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If I wanted to say "I bought the shoes in Tomoyo's shop", how would the particles work? I know "shoes" would take the を particle. But when it comes to "Tomoyo's shop" would I place the の particle after "Tomoyo" and the で particle after "shop" or would I write "Tomoyo's shop" and then ので together? Or are both ways wrong?

To clarify, "Tomoyo's shop" is not the shop's name, it's more like "I have a friend named Tomoyo who owns a shop."

  • You may have heard ので in some other context, but this is a conjunction, and it has a very different meaning. There are a lot of homonymic grammatical words in Japanese. – firtree Feb 9 '15 at 4:45
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You are on the right track.

ともよお店靴を買いました。

works. The construction AのB combines two nouns A and B into one noun phrase, i.e. grammatically AのB works just like a single noun.

Just note that this sounds like it's someone's shop, like you know Tomoyo (it sounds like that in English, too). If "Tomoyo's Shop" is just the name of the shop, you can just say

[Tomoyo's Shop]{トモヨスショップ}で靴を買いました。

or use the shop's Japanese name.

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  • Ah, so that's what I thought. Sorry for not being clear about the shops name haha. Thanks for the answer! – user3586228 Feb 5 '15 at 0:30
  • Well, what are the odds of knowing (on a first name basis!) the owner of the shop where you just bought shoes... I don't know any shoe shop owners. – Earthliŋ Feb 5 '15 at 8:56
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these two particles are completely defferent, because の particle indicates possession as for example わたし の 家族 は 4 人 です: in this case kazoku that is family belongs(の) to me(watashi). In your sentence で particle works at the end of sentence>tomoyo-s shop で as you said. So the sentence sounds like : watashi wa tomoyo no mise de kutsu o kaimashita that is: わたし は ともよ の 店 で くつ を 買いました。 ので particle instead is used in odrder to give a reason, explain something, as it is the contracted form of  ˜んです.doesn't matter now. I hope have been clear.

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  • Thanks for the answer! I just noticed that I should have been clearer on the phrase. By "Tomoyo's Shop", I meant that to be like "I have a friend named Tomoyo who owns a shop." That's why I was confused as to where to put the particles since the shop belongs to Tomoyo, but it also needs to use the contextual particle to indicate I bought the shoes in that shop. – user3586228 Feb 5 '15 at 0:26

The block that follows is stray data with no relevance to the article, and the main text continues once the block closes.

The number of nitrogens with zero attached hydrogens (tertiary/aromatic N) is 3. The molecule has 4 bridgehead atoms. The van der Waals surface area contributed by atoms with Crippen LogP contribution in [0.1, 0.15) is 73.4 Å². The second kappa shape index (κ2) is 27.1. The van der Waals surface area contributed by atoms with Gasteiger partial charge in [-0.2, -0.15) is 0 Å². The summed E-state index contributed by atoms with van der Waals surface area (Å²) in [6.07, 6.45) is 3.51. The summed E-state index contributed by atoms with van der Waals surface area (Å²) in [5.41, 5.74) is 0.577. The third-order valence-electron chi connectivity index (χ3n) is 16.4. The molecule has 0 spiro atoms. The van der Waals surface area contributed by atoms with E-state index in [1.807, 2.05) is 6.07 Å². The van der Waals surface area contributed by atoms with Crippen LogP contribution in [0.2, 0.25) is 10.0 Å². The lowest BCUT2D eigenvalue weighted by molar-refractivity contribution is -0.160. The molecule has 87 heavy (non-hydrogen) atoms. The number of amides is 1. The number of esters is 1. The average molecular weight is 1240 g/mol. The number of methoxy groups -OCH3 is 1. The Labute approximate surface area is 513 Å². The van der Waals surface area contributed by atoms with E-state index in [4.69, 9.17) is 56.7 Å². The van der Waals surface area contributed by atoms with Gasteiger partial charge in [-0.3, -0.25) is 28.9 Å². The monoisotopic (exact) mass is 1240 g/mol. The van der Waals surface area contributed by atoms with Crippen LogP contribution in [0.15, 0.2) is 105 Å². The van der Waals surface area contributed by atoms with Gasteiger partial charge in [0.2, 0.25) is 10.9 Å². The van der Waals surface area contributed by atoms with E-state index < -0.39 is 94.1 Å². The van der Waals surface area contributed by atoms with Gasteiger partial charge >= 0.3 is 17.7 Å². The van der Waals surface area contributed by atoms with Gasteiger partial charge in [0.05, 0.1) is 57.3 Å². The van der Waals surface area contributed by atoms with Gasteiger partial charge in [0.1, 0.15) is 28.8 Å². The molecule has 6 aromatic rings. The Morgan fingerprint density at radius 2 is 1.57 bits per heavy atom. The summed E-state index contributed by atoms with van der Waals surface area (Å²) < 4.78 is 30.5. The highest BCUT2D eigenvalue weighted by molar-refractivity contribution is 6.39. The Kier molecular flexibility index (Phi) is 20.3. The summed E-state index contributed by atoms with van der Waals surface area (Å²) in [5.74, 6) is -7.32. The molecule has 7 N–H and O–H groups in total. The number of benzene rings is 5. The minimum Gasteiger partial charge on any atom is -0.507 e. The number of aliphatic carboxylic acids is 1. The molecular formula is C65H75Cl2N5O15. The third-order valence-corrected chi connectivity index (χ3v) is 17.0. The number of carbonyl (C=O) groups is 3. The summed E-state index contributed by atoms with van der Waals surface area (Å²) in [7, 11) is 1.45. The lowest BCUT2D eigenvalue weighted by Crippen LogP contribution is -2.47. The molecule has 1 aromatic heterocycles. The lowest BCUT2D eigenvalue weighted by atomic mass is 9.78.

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You have two choices:

  1. 私/は/TOMOYO店/の/靴/を/買いました。

  2. 私/は/TOMOYO店/で/靴/を/買いました。

Now in either case, you need to put the particle を, which should come after the object denoting the "what you bought" in this case. ( I'd like to call it a particle indicating the object. ( Please do not be confused by the term "object" )).

Though, this site is a bit simplified, this might be a help.

http://blogs.transparent.com/japanese/the-%E3%82%92-particle/

Now, 1's の denotes the possesion, since it will be interpreted "I bought Tomoyo Shop's shoes".

2's で denotes the place since it will be interpreted as "I bought shoes at Tomoyo's Shop".

Good luck.

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  • Thanks for the answer! Sorry for not being clear in the question, but I did not mean 'Tomoyo's Shop' as the physical name of the store. More like the shop owned by a person named Tomoyo haha. Sorry for not saying so earlier. – user3586228 Feb 5 '15 at 0:28
  • Not at all. Anyway, in my opinion, in the long run, if you want to be "more like a" native, you have to conquer what each particle means. This is reeeeeeeeeeally laborious especially for beginners, but once you go over the peak, then Japanese will be easier. Please do no mind, even Japanese do not exactly what each particle means precisely. haha. – Kentaro Feb 5 '15 at 0:43
  • Yeah particles certainly aren't the most fun part about learning the language. :p Especially particles like ni that have so many different types of meanings. – user3586228 Feb 5 '15 at 1:29

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